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Historic Furniture at the Victoria and Albert Museum

Famous Furniture at the Victoria and Albert Museum

Famous Furniture at the Victoria and Albert Museum

The Victoria and Albert Museum (V&A) in London is the world’s largest museum of applied and decorative arts and design, and sculpture. The Museum houses a collection of over 2 million objects. 

In 2012, the Museum opened its first gallery to be exclusively dedicated to Furniture. Previously, furniture had been exhibited separately as part of the historical period exhibits.

The furniture collection covers Europe and America from the Middle Ages to the present, plus a sizeable British collection.

One of the oldest items is a chair leg from Egypt dated to 200 AD.  One of the oldest clocks in the collection is an astronomical clock from 1588.

The Furniture and Woodwork collection also includes complete rooms, musical instruments, and clocks. The Museum also hosts the national collection of wallpaper. 

The famous collections range from Italian and French Renaissance objects to Art Nouveau and innovative modern furniture.

A Tour of Furniture the Victoria and Albert Museum

  • Henry VIII’s Writing Desk
  • Chinese Lacquerware Table
  • Leistler Bookcase
  • Bofinger Chair

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Henry VIII’s Writing Desk

Famous Furniture at the Victoria and Albert Museum

Henry VIII’s Writing Desk

Henry VIII’s writing desk is portable and made in about 1525 for the King of England. It was produced by the royal workshops and is richly embellished with ornamental motifs introduced to England by continental artists.

The gilded leather lining is painted with figures and profiles similar to contemporary portrait miniatures. The figures of Mars in armor and Venus with cupid are taken from woodcuts by a German artist published in 1510.

The desk also bears the royal coat of arms and badges of Henry VIII, who reigned from 1509 to 1547 and his first queen Catherine of Aragon (1485-1536).

Similar images of allegiance were used in the decorative schemes of Henry VIII’s royal palaces. However, later Henry began divorce proceedings against Katherine in 1527.

The Latin inscription on the inner lid reads:

“God of Kingdoms great Protector of the authority of the Christian Church give to your servant Henry VIII King of England a great victory over his enemies.”

The decoration includes late Gothic and early Renaissance ornaments. On either side of the coat of arms are figures of Mars, the Roman god of war, and Venus, the goddess of love and fertility, with her son Cupid.

The compartment lids depict the head of Christ and figures of St George and the Dragon. The front has a male and a female head in profile. The flap bears profiles from Greek legend, Paris, prince of Troy, and Helen, the Spartan queen.

The exterior of the desk is covered with sharkskin used as a decorative material with a naturally rough surface of scales and fitted with metal-gilt angle-mounts. The loop handles and ball feet were added during the 18th century.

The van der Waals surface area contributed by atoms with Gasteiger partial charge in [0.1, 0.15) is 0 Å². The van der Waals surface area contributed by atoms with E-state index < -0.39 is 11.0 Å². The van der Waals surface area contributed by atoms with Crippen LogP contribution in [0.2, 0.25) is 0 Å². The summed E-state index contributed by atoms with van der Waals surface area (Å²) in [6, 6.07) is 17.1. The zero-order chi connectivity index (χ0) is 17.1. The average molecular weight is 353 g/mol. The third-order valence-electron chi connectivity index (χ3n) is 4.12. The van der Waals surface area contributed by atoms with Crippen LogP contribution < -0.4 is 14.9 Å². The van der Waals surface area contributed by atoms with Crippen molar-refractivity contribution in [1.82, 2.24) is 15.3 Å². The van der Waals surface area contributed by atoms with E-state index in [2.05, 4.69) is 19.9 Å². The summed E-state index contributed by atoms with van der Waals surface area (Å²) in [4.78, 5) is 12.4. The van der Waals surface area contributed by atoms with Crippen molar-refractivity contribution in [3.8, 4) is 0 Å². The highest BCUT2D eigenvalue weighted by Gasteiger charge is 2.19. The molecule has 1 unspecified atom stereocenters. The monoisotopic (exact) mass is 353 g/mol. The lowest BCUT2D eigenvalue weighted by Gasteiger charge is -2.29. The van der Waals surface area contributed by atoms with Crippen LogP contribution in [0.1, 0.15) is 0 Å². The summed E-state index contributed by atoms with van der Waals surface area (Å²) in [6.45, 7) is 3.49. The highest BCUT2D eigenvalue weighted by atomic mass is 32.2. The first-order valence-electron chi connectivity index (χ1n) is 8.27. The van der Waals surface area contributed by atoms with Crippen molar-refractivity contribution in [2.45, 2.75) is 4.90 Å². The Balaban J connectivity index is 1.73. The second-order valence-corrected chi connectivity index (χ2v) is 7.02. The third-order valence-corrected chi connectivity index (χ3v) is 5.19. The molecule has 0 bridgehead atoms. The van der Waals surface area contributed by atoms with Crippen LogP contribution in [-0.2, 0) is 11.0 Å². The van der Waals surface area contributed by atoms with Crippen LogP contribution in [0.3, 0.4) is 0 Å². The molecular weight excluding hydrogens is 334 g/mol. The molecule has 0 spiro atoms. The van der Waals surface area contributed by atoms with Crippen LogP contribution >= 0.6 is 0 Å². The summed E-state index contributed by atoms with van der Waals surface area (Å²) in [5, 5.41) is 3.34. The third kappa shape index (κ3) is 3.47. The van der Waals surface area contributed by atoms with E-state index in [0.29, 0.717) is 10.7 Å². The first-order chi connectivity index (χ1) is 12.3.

The interior surfaces are lined with red silk velvet, and the writing surface has been relined with crimson silk velvet.

Henry VIII’s Writing Desk

  • Title:                  Henry VIII’s Writing Desk
  • Date:                1525
  • Origin:               London
  • Materials:          Walnut and oak, lined with painted and gilded leather and silk velvet; later shagreen (possibly sharkskin) outer covering
  • Museum:           Victoria and Albert Museum

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Chinese Lacquerware Table

Famous Furniture at the Victoria and Albert Museum

Chinese Lacquerware Table

This carved lacquerware table is from the Ming dynasty (1368–1644). It is unique in shape and decoration and is one of the most important objects at the museum from the Ming period.

It is one of the few surviving examples of furniture produced in the ‘Orchard Workshop,’ the Imperial lacquer workshop set up in the early Ming period in the ‘Forbidden City’ compound in Peking, now Beijing.

Carved lacquer was being used in all visible surfaces of pieces of furniture. This table’s top has the imperial Ming design with a central dragon and phoenix, symbolizing the Emperor and empress.

In the Ming period, the dragon became an imperial symbol, appearing on lacquer from the imperial workshops for the use of the court or the Emperor’s use.

Initially, the dragon’s head was seen in the traditional profile, but in the middle of the 15th century, the “frontal” dragon, seen looking out full-face.

The Ming dynasty was the ruling dynasty of China from 1368 to 1644. The Ming dynasty was also the last imperial dynasty of China ruled by the Han Chinese.

The ground of the table-top relief was initially yellow, which contrasted with the red of the upper layers, but it has now faded to a dark color.

The legs and edges of the top are carved with the “Flowers of the Four Seasons.” The insides of the drawers are in plain red lacquer and the outsides and underside of the table in black lacquer.

The table bears the mark of the reign of the Xuande Emperor (1426–1435) and was made for the Imperial Palace.